The Last Handful of Clover

Chapter 3.38: The Wheelbarrow

Book Three — The Stone in the Stream

NOTE: This chapter is available in audiobook format on the TLHOC Podcast.
Access previous chapters of the book on the Table of Contents page.

June 16, 2:20 pm

It’s going to be a beautiful evening for an apocalypse, Sutton Deary thought.

He was striding down the gravel road between the Ditto’s administrative buildings and its sprawling complex of laboratories. It was still early afternoon, but already he was anticipating the triumphant end of his play.

His plan was to unleash the ultimate horror upon Salt Lake City tonight, just as the sun just kissed the Oquirrh Mountains to the city’s west. That meant he had only a few hours left to do what needed to be done.

The gravel path was deserted. He could see his security guards in some of the lab reception areas, gazing out from their posts behind the glass doors. To them, it looked as if their commander had finally returned from wherever he had gone, and was now taking over the hourly rounds. They saluted him crisply when he caught their gaze. What they could not see, of course, was that on either side of Sutton Deary were his two Dark Angels, who hovered a step behind and to each side, like huge black wings.

He allowed himself a single brief glance back at the administrative center. It was quiet and still, with the curtains drawn.

When Sutton left the pilot, he was fully in control of Susan Jarvis. The dead man was so enthralled with being back in a body that he could do little other than touch himself and grovel at God’s feet in gratitude. And with Bradley now in control of Susan’s body, there was no need for the handcuffs. He had instructed Seward to sit quietly and wait for him and the Dark Ghosts to return, and as they left, he was doing just that—sitting in his chair, his hands roaming and exploring Susan’s body with fascination and pleasure.

And with Bradley’s role in his endgame firmly in place, Sutton was free to take the most critical, and most dangerous, step.

What Sutton now needed was stored in an underground facility that was accessible only to a few scientists and the very top military brass. As head of security, it was a lab Sutton knew existed, and he had developed protocols to ensure that it was the most secure on the base. But even he was not allowed inside, and he was not supposed to know the deep and dark nature of the work being done there.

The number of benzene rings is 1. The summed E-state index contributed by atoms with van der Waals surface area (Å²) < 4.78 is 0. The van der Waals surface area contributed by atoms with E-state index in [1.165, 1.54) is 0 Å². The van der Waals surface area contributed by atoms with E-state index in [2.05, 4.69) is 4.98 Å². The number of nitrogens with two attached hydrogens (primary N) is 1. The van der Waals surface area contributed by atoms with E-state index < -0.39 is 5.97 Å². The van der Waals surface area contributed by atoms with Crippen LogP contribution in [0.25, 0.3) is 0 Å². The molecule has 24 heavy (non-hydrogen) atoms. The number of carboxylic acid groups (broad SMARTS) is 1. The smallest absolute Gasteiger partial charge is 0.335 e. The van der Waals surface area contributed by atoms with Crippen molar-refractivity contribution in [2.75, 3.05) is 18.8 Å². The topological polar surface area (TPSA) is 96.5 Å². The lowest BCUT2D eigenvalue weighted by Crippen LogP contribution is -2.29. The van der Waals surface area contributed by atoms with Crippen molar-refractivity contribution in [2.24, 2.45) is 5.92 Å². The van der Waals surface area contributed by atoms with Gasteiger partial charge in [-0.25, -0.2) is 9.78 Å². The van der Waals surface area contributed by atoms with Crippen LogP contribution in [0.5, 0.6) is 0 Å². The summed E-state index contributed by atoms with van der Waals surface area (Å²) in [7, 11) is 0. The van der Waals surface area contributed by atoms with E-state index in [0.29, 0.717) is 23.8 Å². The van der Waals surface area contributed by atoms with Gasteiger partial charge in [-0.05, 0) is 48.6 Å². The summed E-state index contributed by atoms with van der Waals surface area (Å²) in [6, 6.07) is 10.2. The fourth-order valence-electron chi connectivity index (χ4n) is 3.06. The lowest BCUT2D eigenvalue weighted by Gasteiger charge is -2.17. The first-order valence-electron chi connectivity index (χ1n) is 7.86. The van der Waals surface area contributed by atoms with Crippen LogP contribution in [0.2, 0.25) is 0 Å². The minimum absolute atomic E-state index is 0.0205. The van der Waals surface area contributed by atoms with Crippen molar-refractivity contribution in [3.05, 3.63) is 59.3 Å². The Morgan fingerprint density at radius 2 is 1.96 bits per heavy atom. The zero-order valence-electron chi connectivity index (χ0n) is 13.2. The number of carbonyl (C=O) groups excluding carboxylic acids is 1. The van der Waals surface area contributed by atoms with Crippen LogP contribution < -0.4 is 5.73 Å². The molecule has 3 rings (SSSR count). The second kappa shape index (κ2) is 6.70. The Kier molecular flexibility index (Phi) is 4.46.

Fortunately, very little could be kept secret from a man with invisible spies who could walk into any lab or any office on the base. He knew every deadly substance being studied in every secret lab throughout the Ditto. Some were just obscure biological agents with more research than destructive potential. Others were threats which the Ditto was studying in order to develop effective countermeasures. And a few—a select few—were deadly offensive weapons of staggering destructive power. Weapons that could level city blocks, or depopulate entire cities. Weapons that could decimate advancing armies like the hand of God. Biological agents that would eat away at flesh and stop up lungs and burn the eyes out of living skulls.

It never ceased to amaze him what horrors the human race was not only willing to study, but to inflict upon itself. And what a delightful toolbox that had given him for his final act.

His holy grail was in a lab called The Wheelbarrow.

He had first heard the code name for lab 15-C just over a year ago, through a slip of the tongue by his base commander. The general had been asking routine questions about various facilities and security protocols, and as he was going through inquires regarding some of the key labs, he had used the term “The Wheelbarrow.” The man had instantly gone pale at his slip of the tongue, and corrected himself.

“I’m sorry, I meant Lab 15-C…”

Sutton hadn’t missed a beat, and he was sure that the general hadn’t noticed how he had instantly filed the name away in his mind for further thought and contemplation. The moniker had confused Sutton for a time, until he had worked it out for himself. Of course, “Wheelbarrow” was based on an acronym. And the answer seemed obvious.

Weaponized Biological Agent Research Lab.

Sutton knew Lab 15-C, or “The Wheelbarrow,” very well; at least in terms of layout and logistics. But the one thing he did not know was the power and the scale of the weapons being stored and studied there. His spies helped him learn these secrets, and it did not surprise him to discover that The Wheelbarrow handled the most deadly of all the chemical and biological agents being researched at the Ditto. In fact, eventually he came to understand that the work being done there violated every weapons reduction treaty the United States had ever signed.